Chess Match: Homers huge
No strategy for the long ball as Sox end up on top
BOSTON -- Once again, there is no strategy for the big home run. However, there's plenty of strategy in trying to prevent them.
While Rays manager Joe Maddon's decision to start Scott Kazmir instead of James Shields turned out stellar results, it was the Rays' usually dominant bullpen that turned out to be the question mark of Game 5 of the American League Championship Series. The moves were nothing unusual for the Rays over the course of their season, but the results went far from planned.
Kaz and effect
The situation: The Rays' victory in Game 4 Tuesday night gives them a chance to wrap up the series in Game 5.
The decision: Maddon flips his starting pitchers, moving up Kazmir to start Game 5 at Fenway Park instead of Game 6 at Tropicana Field.
The outcome: Kazmir shuts down the Red Sox on two hits over six innings with seven strikeouts, taking advantage of an early lead.
The analysis: What some criticized as an open door for Boston to get back into the series ended up being a door Kazmir slammed shut with his performance. Maddon made the move with the idea of having his entire bullpen available should Kazmir need pulled early, but Kazmir's effectiveness left Maddon with his full relief arsenal for the final three innings.
Speaking of the bullpen
The situation: Red Sox starter Daisuke Matsuzaka gives up five runs over his first three innings before retiring the side in order in the fourth. He leads off the fifth with a walk to Akinori Iwamura.
The decision: Red Sox manager Terry Francona replaces Matsuzaka with setup man Hideki Okajima, then goes to closer Jonathan Papelbon in the seventh after Manny Delcarmen walks both batters he faces.
The outcome: Okajima turns in two scoreless innings for the second time this series. Papelbon gives up a two-run double to B.J. Upton, but recovers to retire the last five batters he faces.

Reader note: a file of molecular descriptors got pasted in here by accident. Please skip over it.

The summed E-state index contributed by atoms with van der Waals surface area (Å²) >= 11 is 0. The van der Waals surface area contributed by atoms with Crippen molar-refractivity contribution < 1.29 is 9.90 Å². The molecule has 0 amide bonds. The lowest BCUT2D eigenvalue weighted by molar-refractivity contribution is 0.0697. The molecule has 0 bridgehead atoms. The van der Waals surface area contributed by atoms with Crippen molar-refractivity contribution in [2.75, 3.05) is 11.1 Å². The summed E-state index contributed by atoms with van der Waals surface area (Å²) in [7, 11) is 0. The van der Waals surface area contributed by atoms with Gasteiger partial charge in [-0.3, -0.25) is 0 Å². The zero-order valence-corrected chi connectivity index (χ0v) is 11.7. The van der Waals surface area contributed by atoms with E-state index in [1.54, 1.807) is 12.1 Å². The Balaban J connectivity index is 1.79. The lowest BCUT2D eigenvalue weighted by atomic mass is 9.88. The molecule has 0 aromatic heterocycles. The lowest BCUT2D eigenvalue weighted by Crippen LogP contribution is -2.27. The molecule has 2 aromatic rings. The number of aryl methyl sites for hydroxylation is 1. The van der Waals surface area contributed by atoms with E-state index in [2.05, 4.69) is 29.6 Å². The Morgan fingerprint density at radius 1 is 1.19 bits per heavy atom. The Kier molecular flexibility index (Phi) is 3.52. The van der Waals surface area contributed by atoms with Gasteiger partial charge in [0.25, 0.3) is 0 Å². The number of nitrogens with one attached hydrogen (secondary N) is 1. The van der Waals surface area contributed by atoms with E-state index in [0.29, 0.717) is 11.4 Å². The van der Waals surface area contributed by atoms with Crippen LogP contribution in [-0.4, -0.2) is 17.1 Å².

The analysis: The Red Sox had nothing to lose, so why not? Once again, Okajima's long work proves critical in setting up the rest of the bullpen, despite Delcarmen's two walks. By the time rookie Justin Masterson had to work the ninth, the momentum of a tie game was fueling him.
The situation: Back-to-back walks from Delcarmen put two runners on with nobody out in seventh inning of a 5-0 game with B.J. Upton at the plate and Papelbon entering.
The decision: Maddon sends lead runner Jason Bartlett and Akinori Iwamura on a double steal, putting runners at second and third with nobody out for Upton.
The outcome: With the Red Sox forced to play the infield in and pitch for the strikeout or ground ball, Upton instead drives a double off the scoreboard along the Green Monster, scoring both runners for a 7-0 lead.
The analysis: A five-run lead in the regular season would normally be the outer ranges of an acceptable time to steal and take extra bases. However, postseason baseball is an altogether different scenario, as Boston's late-inning comeback demonstrated.
The situation: Grant Balfour relieves Kazmir in the seventh inning and gives up three hits, including back-to-back two-out singles to bring up David Ortiz with two on and a 7-1 game.
The decision: Maddon leaves the right-handed Balfour in the game to face the left-handed slugger Ortiz.
The outcome: Ortiz hits a three-run homer that puts the Red Sox back into the game at 7-4.
The analysis: Statistically, Maddon had every justification in sticking with Balfour, who held left-handed hitters to a .120 average this season. However, Balfour was struggling to finish the inning, and Ortiz had struggled for his career against lefties J.P. Howell and Trever Miller, neither of whom was warming up.
Jason Beck is a reporter for MLB.com. This story was not subject to the approval of Major League Baseball or its clubs.